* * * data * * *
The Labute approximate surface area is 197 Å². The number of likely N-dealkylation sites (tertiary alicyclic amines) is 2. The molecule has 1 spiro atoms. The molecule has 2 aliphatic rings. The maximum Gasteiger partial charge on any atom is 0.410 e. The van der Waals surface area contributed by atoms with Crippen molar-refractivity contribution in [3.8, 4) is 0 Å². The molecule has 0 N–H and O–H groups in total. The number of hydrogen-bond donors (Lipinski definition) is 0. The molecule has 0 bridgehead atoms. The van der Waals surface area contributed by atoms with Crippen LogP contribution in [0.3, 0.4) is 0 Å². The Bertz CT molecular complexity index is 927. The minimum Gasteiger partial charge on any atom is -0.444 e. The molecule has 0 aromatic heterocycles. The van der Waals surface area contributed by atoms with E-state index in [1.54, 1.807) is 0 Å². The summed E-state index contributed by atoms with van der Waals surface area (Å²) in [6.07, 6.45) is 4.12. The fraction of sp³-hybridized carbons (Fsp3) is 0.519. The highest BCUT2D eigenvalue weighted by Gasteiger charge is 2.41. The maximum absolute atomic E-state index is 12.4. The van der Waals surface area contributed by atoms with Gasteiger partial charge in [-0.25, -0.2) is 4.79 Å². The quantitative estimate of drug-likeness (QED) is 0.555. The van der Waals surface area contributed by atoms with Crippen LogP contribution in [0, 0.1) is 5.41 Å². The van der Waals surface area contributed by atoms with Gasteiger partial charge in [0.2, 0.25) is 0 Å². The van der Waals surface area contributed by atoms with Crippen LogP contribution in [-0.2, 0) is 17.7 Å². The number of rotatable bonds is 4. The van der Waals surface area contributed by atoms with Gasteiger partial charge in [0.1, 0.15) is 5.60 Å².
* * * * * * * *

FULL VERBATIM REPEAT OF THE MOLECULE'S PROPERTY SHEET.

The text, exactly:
The Labute approximate surface area is 197 Å². The number of likely N-dealkylation sites (tertiary alicyclic amines) is 2. The molecule has 1 spiro atoms. The molecule has 2 aliphatic rings. The maximum Gasteiger partial charge on any atom is 0.410 e. The van der Waals surface area contributed by atoms with Crippen molar-refractivity contribution in [3.8, 4) is 0 Å². The molecule has 0 N–H and O–H groups in total. The number of hydrogen-bond donors (Lipinski definition) is 0. The molecule has 0 bridgehead atoms. The van der Waals surface area contributed by atoms with Crippen LogP contribution in [0.3, 0.4) is 0 Å². The Bertz CT molecular complexity index is 927. The minimum Gasteiger partial charge on any atom is -0.444 e. The molecule has 0 aromatic heterocycles. The van der Waals surface area contributed by atoms with E-state index in [1.54, 1.807) is 0 Å². The summed E-state index contributed by atoms with van der Waals surface area (Å²) in [6.07, 6.45) is 4.12. The fraction of sp³-hybridized carbons (Fsp3) is 0.519. The highest BCUT2D eigenvalue weighted by Gasteiger charge is 2.41. The maximum absolute atomic E-state index is 12.4. The van der Waals surface area contributed by atoms with Gasteiger partial charge in [-0.25, -0.2) is 4.79 Å². The quantitative estimate of drug-likeness (QED) is 0.555. The van der Waals surface area contributed by atoms with Crippen LogP contribution in [0, 0.1) is 5.41 Å². The van der Waals surface area contributed by atoms with Gasteiger partial charge in [0.2, 0.25) is 0 Å². The van der Waals surface area contributed by atoms with Crippen LogP contribution in [-0.2, 0) is 17.7 Å². The number of rotatable bonds is 4. The van der Waals surface area contributed by atoms with Gasteiger partial charge in [0.1, 0.15) is 5.60 Å².